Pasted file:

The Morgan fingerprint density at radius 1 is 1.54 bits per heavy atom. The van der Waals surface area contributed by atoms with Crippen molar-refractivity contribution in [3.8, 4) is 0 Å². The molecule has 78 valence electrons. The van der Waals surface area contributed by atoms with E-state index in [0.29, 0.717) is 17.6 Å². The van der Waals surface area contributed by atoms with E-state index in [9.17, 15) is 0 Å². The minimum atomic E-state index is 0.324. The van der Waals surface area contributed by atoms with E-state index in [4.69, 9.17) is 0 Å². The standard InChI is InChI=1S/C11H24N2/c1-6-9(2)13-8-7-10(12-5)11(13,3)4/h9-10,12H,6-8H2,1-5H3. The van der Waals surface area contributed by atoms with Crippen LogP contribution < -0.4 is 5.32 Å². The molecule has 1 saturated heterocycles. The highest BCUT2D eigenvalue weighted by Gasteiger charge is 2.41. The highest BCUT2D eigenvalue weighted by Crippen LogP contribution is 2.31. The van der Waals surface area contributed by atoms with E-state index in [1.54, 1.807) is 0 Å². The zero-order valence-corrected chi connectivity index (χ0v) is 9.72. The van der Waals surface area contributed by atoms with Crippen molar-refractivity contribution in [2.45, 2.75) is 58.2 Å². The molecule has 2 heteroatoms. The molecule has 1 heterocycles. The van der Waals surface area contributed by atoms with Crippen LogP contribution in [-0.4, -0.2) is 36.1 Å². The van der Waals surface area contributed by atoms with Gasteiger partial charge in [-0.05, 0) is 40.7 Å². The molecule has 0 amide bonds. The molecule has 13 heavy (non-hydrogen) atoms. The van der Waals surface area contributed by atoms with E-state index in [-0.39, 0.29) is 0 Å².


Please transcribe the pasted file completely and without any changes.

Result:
The Morgan fingerprint density at radius 1 is 1.54 bits per heavy atom. The van der Waals surface area contributed by atoms with Crippen molar-refractivity contribution in [3.8, 4) is 0 Å². The molecule has 78 valence electrons. The van der Waals surface area contributed by atoms with E-state index in [0.29, 0.717) is 17.6 Å². The van der Waals surface area contributed by atoms with E-state index in [9.17, 15) is 0 Å². The minimum atomic E-state index is 0.324. The van der Waals surface area contributed by atoms with E-state index in [4.69, 9.17) is 0 Å². The standard InChI is InChI=1S/C11H24N2/c1-6-9(2)13-8-7-10(12-5)11(13,3)4/h9-10,12H,6-8H2,1-5H3. The van der Waals surface area contributed by atoms with Crippen LogP contribution < -0.4 is 5.32 Å². The molecule has 1 saturated heterocycles. The highest BCUT2D eigenvalue weighted by Gasteiger charge is 2.41. The highest BCUT2D eigenvalue weighted by Crippen LogP contribution is 2.31. The van der Waals surface area contributed by atoms with E-state index in [1.54, 1.807) is 0 Å². The zero-order valence-corrected chi connectivity index (χ0v) is 9.72. The van der Waals surface area contributed by atoms with Crippen molar-refractivity contribution in [2.45, 2.75) is 58.2 Å². The molecule has 2 heteroatoms. The molecule has 1 heterocycles. The van der Waals surface area contributed by atoms with Crippen LogP contribution in [-0.4, -0.2) is 36.1 Å². The van der Waals surface area contributed by atoms with Gasteiger partial charge in [-0.05, 0) is 40.7 Å². The molecule has 0 amide bonds. The molecule has 13 heavy (non-hydrogen) atoms. The van der Waals surface area contributed by atoms with E-state index in [-0.39, 0.29) is 0 Å².